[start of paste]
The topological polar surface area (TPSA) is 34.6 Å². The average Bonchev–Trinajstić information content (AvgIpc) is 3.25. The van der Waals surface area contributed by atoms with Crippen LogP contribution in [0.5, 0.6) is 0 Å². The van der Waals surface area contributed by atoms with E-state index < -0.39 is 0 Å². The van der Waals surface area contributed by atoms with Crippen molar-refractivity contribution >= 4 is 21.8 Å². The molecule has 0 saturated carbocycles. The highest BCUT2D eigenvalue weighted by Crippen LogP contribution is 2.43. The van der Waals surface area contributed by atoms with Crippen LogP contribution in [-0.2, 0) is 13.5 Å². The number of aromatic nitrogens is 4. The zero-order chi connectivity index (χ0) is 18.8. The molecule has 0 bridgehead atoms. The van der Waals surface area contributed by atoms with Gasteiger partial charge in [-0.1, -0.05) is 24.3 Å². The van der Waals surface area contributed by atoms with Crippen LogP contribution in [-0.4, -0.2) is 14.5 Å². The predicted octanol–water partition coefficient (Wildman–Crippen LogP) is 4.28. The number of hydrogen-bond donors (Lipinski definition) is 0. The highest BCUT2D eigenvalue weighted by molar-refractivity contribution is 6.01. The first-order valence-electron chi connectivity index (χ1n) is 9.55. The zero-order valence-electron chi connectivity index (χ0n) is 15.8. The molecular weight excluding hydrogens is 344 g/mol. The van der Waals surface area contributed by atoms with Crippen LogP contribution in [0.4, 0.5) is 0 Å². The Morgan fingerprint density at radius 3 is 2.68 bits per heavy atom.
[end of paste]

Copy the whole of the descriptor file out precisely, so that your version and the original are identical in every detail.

The topological polar surface area (TPSA) is 34.6 Å². The average Bonchev–Trinajstić information content (AvgIpc) is 3.25. The van der Waals surface area contributed by atoms with Crippen LogP contribution in [0.5, 0.6) is 0 Å². The van der Waals surface area contributed by atoms with E-state index < -0.39 is 0 Å². The van der Waals surface area contributed by atoms with Crippen molar-refractivity contribution >= 4 is 21.8 Å². The molecule has 0 saturated carbocycles. The highest BCUT2D eigenvalue weighted by Crippen LogP contribution is 2.43. The van der Waals surface area contributed by atoms with Crippen LogP contribution in [-0.2, 0) is 13.5 Å². The number of aromatic nitrogens is 4. The zero-order chi connectivity index (χ0) is 18.8. The molecule has 0 bridgehead atoms. The van der Waals surface area contributed by atoms with Gasteiger partial charge in [-0.1, -0.05) is 24.3 Å². The van der Waals surface area contributed by atoms with Crippen LogP contribution in [-0.4, -0.2) is 14.5 Å². The predicted octanol–water partition coefficient (Wildman–Crippen LogP) is 4.28. The number of hydrogen-bond donors (Lipinski definition) is 0. The highest BCUT2D eigenvalue weighted by molar-refractivity contribution is 6.01. The first-order valence-electron chi connectivity index (χ1n) is 9.55. The zero-order valence-electron chi connectivity index (χ0n) is 15.8. The molecular weight excluding hydrogens is 344 g/mol. The van der Waals surface area contributed by atoms with Crippen LogP contribution in [0.4, 0.5) is 0 Å². The Morgan fingerprint density at radius 3 is 2.68 bits per heavy atom.